by Jennifer Wisner Kelly, Book Review Editor for Fiction and Nonfiction

If you’re a frequent reader of Colorado Review’s online book reviews, you might have noticed a recent trend in our fiction and nonfiction selections. Interspersed among exciting new titles from American writers, there are recent books in translation from around the world, published here by dedicated independent presses.

Less than 3 percent of books published in the US are works in translation, closer to 0.7 percent for poetry and literary fiction. Many of these translated books are never reviewed nor, sadly, read. So we thought we’d do our part to address this oversight. Three Percent, a website on international literature published by the University of Rochester, puts it eloquently:

[R]eading literature from other countries is vital to maintaining a vibrant book culture and to increasing the exchange of ideas among cultures. In this age of globalization, one of the best ways to preserve the uniqueness of cultures is through the translation and appreciation of international literary works. To remain among the world’s best educated readers, English speakers must have access to the world’s great literatures. It is a historical truism and will always remain the case that some of the best books ever written were written in a language other than English.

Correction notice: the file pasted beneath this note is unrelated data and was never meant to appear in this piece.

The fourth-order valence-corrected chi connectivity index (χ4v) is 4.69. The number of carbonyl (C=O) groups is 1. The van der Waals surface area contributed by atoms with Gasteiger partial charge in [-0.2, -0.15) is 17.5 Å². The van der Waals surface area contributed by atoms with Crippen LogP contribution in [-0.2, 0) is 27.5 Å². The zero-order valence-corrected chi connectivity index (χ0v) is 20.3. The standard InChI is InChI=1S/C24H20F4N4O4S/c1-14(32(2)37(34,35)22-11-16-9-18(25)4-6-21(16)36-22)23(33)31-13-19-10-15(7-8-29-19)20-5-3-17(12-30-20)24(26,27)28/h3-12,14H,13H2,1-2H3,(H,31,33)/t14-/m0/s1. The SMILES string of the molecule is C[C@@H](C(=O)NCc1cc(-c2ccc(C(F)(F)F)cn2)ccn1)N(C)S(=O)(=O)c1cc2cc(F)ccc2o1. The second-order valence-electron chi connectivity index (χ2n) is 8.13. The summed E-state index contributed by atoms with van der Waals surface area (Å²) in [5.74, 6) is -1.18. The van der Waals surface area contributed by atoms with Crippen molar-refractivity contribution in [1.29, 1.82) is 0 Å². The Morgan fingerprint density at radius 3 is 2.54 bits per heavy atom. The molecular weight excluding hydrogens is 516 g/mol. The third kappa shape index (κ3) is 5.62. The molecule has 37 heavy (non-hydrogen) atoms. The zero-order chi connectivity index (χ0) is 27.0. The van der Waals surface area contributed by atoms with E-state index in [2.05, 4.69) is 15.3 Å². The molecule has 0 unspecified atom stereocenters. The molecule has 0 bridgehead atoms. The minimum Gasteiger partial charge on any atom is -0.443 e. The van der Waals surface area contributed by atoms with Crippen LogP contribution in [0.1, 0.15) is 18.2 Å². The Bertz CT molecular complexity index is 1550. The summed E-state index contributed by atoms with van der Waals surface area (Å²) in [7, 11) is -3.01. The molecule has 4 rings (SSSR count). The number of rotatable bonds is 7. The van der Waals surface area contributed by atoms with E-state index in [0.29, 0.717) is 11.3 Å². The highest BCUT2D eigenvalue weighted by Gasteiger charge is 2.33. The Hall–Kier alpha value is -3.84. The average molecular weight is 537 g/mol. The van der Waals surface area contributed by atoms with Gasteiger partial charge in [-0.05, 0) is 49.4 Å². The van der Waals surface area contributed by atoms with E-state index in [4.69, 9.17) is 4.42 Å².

Over the past six months, Colorado Review book reviewers have been reading, and writing about, translated works. Authors from Europe, Africa and South America, translated from German, Polish, Spanish, Swedish and French:

The Beauty and the Sorrow, by Peter Englund

The Perpetual Motion Machine, by Paul Scheerbart

Seven Views of the Same Landscape, by Esther Tusquets

Passage of Tears, by Adbourahman A. Waberi

The Devil’s Workshop, by Jachyn Topol

Without a Net, by Ana Maria Shua

The Clash of Images, by Abdelfattah Kilito

We hope you explore these books or other works in translation and help spark a vital international literary and cross-cultural conversation.

Begin reading our reviews.

Check out Three Percent for an extension selection of reviews of translated works.


Image credit Erik Tjallinks